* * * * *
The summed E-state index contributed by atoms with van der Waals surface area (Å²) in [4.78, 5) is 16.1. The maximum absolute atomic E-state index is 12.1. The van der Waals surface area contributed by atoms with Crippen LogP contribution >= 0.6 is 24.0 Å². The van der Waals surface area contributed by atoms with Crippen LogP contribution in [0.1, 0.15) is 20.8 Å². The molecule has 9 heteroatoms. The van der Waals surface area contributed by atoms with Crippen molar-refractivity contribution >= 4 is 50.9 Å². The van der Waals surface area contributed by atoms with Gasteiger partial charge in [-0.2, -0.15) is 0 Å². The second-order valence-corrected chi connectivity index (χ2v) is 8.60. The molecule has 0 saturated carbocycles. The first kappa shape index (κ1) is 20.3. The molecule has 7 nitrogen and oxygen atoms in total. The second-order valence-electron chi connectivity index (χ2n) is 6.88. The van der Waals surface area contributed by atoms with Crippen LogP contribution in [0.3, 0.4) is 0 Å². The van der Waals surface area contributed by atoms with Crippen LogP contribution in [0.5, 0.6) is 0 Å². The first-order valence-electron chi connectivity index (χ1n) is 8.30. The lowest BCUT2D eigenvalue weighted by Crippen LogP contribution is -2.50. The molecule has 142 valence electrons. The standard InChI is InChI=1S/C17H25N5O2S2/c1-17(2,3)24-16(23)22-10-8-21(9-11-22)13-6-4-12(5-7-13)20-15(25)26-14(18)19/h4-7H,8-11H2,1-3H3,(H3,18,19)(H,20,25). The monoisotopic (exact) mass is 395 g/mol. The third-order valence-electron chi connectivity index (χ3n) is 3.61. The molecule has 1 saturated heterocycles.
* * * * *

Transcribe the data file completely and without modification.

The summed E-state index contributed by atoms with van der Waals surface area (Å²) in [4.78, 5) is 16.1. The maximum absolute atomic E-state index is 12.1. The van der Waals surface area contributed by atoms with Crippen LogP contribution >= 0.6 is 24.0 Å². The van der Waals surface area contributed by atoms with Crippen LogP contribution in [0.1, 0.15) is 20.8 Å². The molecule has 9 heteroatoms. The van der Waals surface area contributed by atoms with Crippen molar-refractivity contribution >= 4 is 50.9 Å². The van der Waals surface area contributed by atoms with Gasteiger partial charge in [-0.2, -0.15) is 0 Å². The second-order valence-corrected chi connectivity index (χ2v) is 8.60. The molecule has 0 saturated carbocycles. The first kappa shape index (κ1) is 20.3. The molecule has 7 nitrogen and oxygen atoms in total. The second-order valence-electron chi connectivity index (χ2n) is 6.88. The van der Waals surface area contributed by atoms with Crippen LogP contribution in [0.3, 0.4) is 0 Å². The van der Waals surface area contributed by atoms with Crippen LogP contribution in [0.5, 0.6) is 0 Å². The first-order valence-electron chi connectivity index (χ1n) is 8.30. The lowest BCUT2D eigenvalue weighted by Crippen LogP contribution is -2.50. The molecule has 142 valence electrons. The standard InChI is InChI=1S/C17H25N5O2S2/c1-17(2,3)24-16(23)22-10-8-21(9-11-22)13-6-4-12(5-7-13)20-15(25)26-14(18)19/h4-7H,8-11H2,1-3H3,(H3,18,19)(H,20,25). The monoisotopic (exact) mass is 395 g/mol. The third-order valence-electron chi connectivity index (χ3n) is 3.61. The molecule has 1 saturated heterocycles.